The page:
This may be more of a corollary to your problem than a solution to it, but I have seen interesting results from looking at your same idea from a different angle:

Take a grid (build it from squares, hexagons, or what have you) and generate a random field of points on it. Now, examine all the possible ways to connect that fixed set of points using lines that follow the grid. Take snippets of pictures with a similar theme (for instance, leaves), and convert them to "line art" style to reduce them to an outline. For each set of several points, look through your library of outline pieces and try to find one that can connect the dots (or at least come close, this may require rotating, mirroring, etc). You will find there are a myriad of possible outputs, but if done correctly you can end up with many that look like leaves (even if they are 'new' types of leaves that have never before been seen)!

share|improve this answer
    
Ah, this is interesting, indeed. But it does have the fractal problem; it's going to be pretty hard to implement, or require a lot of human intervention. Still; a very neat idea. :) –  Williham Totland Mar 8 '10 at 21:58
    
Thanks to Google images and an image processing library (in Matlab, I think it was), we were able to script nearly all of the generation of the image snippet library. –  bta Mar 8 '10 at 22:01

Instead of straight randomness you could add some trivial state to the behavior. For instance, instead of choosing what x and y do based on P where P is essentially rand % 2 you could choose them based on a conditional equation. As a simple example:

two-state

If you allow state 1 to represent 'maintain current path' and 0 to be 'change direction' then by adjusting the Q threshold you control the frequency at which you change direction. Adding states adds complexity, but you will likely get moderately interesting results with carefully chosen values for P and Q.

share|improve this answer
    
This is similar in concept to what I am doing; except, of course, that my code doesn't represent explicit states. In my implementation, the directionals are separate for each axis; and they tend to turn into diagonals, because as soon as they get rolling in a direction, they are unlikely to stop. –  Williham Totland Mar 9 '10 at 8:35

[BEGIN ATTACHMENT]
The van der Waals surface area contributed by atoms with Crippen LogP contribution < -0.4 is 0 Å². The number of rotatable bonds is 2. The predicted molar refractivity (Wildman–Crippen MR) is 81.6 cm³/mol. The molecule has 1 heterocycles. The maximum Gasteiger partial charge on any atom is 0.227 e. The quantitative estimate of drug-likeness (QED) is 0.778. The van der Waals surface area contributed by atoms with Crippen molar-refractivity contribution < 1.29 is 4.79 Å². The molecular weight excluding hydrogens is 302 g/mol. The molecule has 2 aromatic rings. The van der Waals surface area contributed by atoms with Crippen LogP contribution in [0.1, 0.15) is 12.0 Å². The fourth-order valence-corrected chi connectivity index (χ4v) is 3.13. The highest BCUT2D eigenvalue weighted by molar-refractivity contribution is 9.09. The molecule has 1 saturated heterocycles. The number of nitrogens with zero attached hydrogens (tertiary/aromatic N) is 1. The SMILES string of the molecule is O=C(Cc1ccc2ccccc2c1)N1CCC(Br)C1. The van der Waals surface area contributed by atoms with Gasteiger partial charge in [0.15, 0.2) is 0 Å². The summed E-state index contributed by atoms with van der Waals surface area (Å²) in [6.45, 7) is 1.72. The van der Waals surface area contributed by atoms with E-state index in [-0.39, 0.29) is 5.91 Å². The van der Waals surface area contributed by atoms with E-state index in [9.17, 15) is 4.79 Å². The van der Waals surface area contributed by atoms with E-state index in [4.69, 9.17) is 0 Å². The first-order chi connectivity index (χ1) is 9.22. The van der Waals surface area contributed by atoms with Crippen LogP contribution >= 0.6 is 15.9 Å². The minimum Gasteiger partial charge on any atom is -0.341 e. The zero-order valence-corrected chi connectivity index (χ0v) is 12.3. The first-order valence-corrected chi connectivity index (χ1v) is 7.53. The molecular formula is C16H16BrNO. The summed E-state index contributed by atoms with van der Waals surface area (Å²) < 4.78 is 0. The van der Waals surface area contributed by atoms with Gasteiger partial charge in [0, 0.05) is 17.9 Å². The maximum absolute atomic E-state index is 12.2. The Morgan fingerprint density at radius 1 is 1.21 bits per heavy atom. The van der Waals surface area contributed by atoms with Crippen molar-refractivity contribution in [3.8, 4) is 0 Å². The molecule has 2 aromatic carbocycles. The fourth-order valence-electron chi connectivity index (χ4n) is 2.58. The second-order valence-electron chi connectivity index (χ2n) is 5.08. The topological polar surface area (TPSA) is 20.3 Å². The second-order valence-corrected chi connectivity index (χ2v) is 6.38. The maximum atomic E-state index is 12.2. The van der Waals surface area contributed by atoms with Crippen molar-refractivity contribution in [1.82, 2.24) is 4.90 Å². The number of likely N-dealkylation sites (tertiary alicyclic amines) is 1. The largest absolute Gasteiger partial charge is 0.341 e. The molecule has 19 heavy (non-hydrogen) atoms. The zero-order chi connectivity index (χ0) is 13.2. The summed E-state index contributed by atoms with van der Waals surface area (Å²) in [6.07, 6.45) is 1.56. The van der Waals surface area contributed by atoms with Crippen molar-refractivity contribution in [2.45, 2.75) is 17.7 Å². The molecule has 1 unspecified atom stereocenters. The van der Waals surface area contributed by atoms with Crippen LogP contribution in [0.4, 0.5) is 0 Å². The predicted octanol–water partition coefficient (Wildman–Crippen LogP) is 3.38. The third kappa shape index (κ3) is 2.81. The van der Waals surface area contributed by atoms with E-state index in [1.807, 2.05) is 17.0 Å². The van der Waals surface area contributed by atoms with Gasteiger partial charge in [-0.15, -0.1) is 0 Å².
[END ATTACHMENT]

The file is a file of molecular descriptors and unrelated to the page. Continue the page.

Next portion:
There is no likely/unlikely in your implementation, there is only rand % 2. Using the model above gives you tighter control of how much change in direction is permitted over a given set of points. The conditional probability is the important addition to your current implementation. –  ezpz Mar 9 '10 at 14:40
    
My point exactly. :) (I seem to have been a bit tired when I wrote the comment.) –  Williham Totland Mar 9 '10 at 22:23

In the spirit of totally shattering my own (admittedly arbitrary rules, I've gone right ahead and created an answer myself!

The code uses some very simple bezier curve code I threw together last night, and while the answer is less that compellingly interesting, it's still a bit fun. The code for the beziers can be found here and here.

In addition to editing the snip field, I also added, of course,

#include "bezier.h"

It doesn't work very well without this line. ;)

/// NO EDITING ABOVE THIS LINE; EXCEPT AS NOTED

Bezier *path = newBezier(newPoint(rand() % width,rand() % height), newPoint(rand() % width,rand() % height), newPoint(rand() % width,rand() % height), newPoint(rand() % width,rand() % height));

float t;
Point *point = NULL;

for (t = 0.0; t <= 1.0; t += 0.00000006) {
  point = bezierPoint(path, t, point);

  int32_t x = point->x, y = point->y;

  if (x >= 0 && x < width && y >= 0 && y < height)
    imageBuffer[y][x] = 255;
}

destroyPoint(point);

/// NO EDITING BELOW THIS LINE
share|improve this answer